Game Name: Duel of Eagles: Mars-la-Tour, 1870
Publisher: White Dog Games
Designer: Hermann Luttman
Genre: Chit pull driven hex and counter wargame
Players: Two players
Playing Time: 180 minutes or more
MSRP: $38.00 for the boxed edition, $28.00 for folio, $12.00 for PnP
One of the most important conflicts of the late 19th Century is the Franco-Prussian War which took place in the short period from 1870 through 1871. The war would lead to the fall of France’s Second Empire and Napoleon III as well as the rise of Germany’s Second Reich. Many wargamers I’ve known, and even folks who take their history pretty seriously, always seem to look at the Franco-Prussian War as either simply a continuation of many of the tactics (which were already outdated five years earlier) of the American Civil War or as an impetus to much of the animosity between France and Germany leading up to WWI. The reality is the less than two year long war has a lot more to ponder than oversimplifying outdated means of making war or as fuel injected to the fire of the First World War.
The Franco-Prussian War brought a slew of new technology with more effective small arms, early versions of what would eventually become machine guns and higher velocity, deadlier artillery. As in nearly every conflict of the 19th Century, the new methods and means of killing weren’t always understood by those in command and in return the average fighting man would suffer from that lack of understanding. It’s possible there isn’t an overabundance of games tackling battles of the Franco-Prussian War (although They Died for Glory is a fine miniatures system, especially those who like the classic Fire and Fury ACW rules) simply because there aren’t dozens of large battles in which to simulate. One battle which is deserving of a title is that of Mars-la –Tour although until Hermann Luttman took up the challenge the only other simulation I’m aware of was Deathride published in Against the Odds magazine. I’ll be the first to point out I’ve never played Deathride.
I agree with Hermann there are two main reasons why Mars-la-Tour really isn’t simmed, although it was the scene of the final large cavalry clash on Western European soil, and the first is the misconception the battle is not much more than Prussian Major-General Friedrich Wilhelm Adalbert von Bredow’s famed ‘Death Ride’ as well as some cavalry engagements later in the day. More importantly, the second reason is because it’s difficult to “game” the two main factors which led to Prussian forces who were outnumbered four to one taking the day: French Marshal Francois Bazaine’s lethargy and paranoia of being caught in a trip hammer of two German armies as well as the Prussian’s audacity of staying on the attack even when faced with daunting odds which would have made more conservative leadership take pause.
This isn’t to say just about every wargame created doesn’t tackle events where there were winners and losers; that’s the nature of history, yet any designer worth their salt has to take that into consideration in order to make each side an interesting proposition to lead. The worst designs either include built in restrictions for one combatant in order to hamstring the commanding gamer in an effort to promote a historic result regardless of how much fun it will be or the design ignores the historical situation outside the men and material to make the fight much more straight up and even sided than the history leads us to believe.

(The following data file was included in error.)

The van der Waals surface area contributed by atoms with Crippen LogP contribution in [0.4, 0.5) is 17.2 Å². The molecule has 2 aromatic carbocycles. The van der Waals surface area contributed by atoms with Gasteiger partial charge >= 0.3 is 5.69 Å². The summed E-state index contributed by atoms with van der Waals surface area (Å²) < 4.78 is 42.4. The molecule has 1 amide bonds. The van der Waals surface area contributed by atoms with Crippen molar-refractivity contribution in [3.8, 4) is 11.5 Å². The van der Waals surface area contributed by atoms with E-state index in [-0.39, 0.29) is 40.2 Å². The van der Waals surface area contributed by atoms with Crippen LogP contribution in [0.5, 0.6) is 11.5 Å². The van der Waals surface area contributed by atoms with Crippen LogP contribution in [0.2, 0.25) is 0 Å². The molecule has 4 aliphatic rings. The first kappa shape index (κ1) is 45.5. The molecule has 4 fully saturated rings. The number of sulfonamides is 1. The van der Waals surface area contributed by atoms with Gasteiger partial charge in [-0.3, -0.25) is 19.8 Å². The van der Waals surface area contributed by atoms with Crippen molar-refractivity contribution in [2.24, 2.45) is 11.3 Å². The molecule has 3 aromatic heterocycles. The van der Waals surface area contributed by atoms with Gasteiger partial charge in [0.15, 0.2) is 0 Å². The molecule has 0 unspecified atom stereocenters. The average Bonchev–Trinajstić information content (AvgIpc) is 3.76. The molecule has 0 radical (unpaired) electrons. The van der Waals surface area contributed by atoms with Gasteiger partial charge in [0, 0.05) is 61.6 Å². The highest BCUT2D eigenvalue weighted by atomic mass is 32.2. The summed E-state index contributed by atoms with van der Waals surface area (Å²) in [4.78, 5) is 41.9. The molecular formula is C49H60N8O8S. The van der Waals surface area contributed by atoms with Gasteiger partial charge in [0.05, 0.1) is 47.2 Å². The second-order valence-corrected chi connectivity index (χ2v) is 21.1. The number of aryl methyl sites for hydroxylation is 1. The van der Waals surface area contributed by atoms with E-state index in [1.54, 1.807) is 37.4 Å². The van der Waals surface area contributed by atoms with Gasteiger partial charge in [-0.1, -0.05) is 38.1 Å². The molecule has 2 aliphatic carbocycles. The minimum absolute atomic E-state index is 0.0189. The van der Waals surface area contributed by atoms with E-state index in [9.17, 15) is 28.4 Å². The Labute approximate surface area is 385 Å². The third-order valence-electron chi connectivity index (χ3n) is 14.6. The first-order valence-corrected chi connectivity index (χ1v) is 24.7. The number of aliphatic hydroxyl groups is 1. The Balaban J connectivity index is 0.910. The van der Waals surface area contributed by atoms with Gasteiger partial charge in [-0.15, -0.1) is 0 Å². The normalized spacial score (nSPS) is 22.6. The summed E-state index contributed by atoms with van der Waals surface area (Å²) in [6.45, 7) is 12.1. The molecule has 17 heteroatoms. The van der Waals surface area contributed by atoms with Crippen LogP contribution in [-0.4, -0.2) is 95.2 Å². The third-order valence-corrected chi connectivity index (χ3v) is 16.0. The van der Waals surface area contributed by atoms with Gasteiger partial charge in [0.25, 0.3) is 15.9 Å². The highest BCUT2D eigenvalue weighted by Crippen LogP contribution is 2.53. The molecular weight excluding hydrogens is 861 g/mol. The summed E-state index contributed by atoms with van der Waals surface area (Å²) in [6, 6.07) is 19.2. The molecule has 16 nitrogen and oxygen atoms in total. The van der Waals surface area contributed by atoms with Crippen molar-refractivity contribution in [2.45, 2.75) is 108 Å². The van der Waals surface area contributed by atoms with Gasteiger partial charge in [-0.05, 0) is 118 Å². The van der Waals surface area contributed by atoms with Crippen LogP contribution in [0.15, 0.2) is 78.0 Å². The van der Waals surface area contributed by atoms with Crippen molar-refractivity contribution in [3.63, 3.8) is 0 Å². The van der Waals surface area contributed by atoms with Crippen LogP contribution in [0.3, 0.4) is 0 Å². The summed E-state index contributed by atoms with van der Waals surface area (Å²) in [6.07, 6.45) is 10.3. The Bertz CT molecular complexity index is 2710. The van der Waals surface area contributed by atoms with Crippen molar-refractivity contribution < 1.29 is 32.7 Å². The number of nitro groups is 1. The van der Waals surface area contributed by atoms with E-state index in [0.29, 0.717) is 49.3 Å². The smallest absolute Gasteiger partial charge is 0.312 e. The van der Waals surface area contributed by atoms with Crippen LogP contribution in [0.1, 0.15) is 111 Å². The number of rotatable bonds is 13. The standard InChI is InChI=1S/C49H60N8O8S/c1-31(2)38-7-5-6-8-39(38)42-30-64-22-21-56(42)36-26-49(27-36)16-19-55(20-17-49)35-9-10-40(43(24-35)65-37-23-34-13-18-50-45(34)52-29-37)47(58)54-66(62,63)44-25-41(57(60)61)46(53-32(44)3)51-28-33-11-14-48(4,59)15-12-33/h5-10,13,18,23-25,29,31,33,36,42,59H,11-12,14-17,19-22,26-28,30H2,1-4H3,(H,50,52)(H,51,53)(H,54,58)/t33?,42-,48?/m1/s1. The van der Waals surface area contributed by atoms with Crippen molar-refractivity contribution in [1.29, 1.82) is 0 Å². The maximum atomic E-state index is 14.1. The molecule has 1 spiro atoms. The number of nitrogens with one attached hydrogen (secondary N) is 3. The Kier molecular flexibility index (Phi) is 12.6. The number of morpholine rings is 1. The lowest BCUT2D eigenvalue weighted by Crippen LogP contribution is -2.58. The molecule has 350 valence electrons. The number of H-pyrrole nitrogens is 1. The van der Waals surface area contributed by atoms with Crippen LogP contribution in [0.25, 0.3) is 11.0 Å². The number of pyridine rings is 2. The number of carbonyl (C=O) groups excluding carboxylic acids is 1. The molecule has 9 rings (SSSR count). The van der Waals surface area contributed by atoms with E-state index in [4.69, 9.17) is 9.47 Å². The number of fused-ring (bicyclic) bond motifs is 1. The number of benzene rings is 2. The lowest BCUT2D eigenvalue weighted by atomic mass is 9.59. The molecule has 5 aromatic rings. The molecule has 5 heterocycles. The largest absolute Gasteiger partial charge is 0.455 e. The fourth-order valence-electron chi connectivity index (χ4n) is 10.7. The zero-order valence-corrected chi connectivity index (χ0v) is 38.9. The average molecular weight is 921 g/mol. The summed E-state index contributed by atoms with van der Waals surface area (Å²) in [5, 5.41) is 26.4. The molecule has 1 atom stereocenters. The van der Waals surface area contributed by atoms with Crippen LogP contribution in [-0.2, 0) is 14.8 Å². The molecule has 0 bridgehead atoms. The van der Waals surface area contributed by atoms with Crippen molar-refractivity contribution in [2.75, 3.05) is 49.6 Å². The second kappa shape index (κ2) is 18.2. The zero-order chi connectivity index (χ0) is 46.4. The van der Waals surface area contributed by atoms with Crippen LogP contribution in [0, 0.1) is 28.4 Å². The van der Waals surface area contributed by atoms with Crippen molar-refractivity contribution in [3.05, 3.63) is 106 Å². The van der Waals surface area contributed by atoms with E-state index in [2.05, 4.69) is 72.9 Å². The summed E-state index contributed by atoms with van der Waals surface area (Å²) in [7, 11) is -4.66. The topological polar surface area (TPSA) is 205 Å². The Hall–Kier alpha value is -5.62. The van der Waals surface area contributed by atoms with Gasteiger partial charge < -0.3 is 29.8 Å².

Folks who visit TGG on a regular basis know I’m friends with Hermann so I always look forward to what he’s got up his sleeve because he never fails to bring something new to the table. Granted, I might not always agree with the complete package as presented by the company producing the game (High and Tight comes right to mind as I like the game but some of the peripherals of the small number of teams included in the baseball game surprised me) Hermann’s designs are always solid – my choice of game of 2011 was his Dawn of the Zeds, as the design completely turned the Victory Point Games States of Siege style of game completely on its head, and I’m sure plenty of people thought I must have been out of my mind with that choice but I called it as the most fun I had with a game for that year.
Now Hermann has turned his attention to not only what is in essence a pretty traditional style wargame while also tackling a battle which most experts would consider to be nearly “ungamable” as far as making the game entertaining for both the French and German player. Once again Hermann has brought something new to the table, this time for White Dog Games, and succeeds in what he set out to do although the title will have a much stronger appeal to traditional hex and counter wargamers than for those who have come to know and love the outside the box thinking his designs normally show.
As I mention, Duel of Eagles is rather conventional in much of its approach so I’m not going to tackle the minutia of the turn order, phases, counter breakdowns and so forth; needless to say the usual trappings of combat factors, movement allowances, combat result tables, command control and the like are here. In all honesty, going through what you’ll find will be like what you’d encounter in thousands of wargames which have been published over the last half century and discussing them will neither entice you nor dissuade you from picking up Duel of Eagles; if you’ve never played a wargame nothing I present is going to suddenly lead you jump on the bandwagon with Duel of Eagles since key concepts we grognards have taken as a standard aren’t going to come across as radically different. Plus if you haven’t played a traditional style wargame you probably aren’t paying much attention to this review anyway…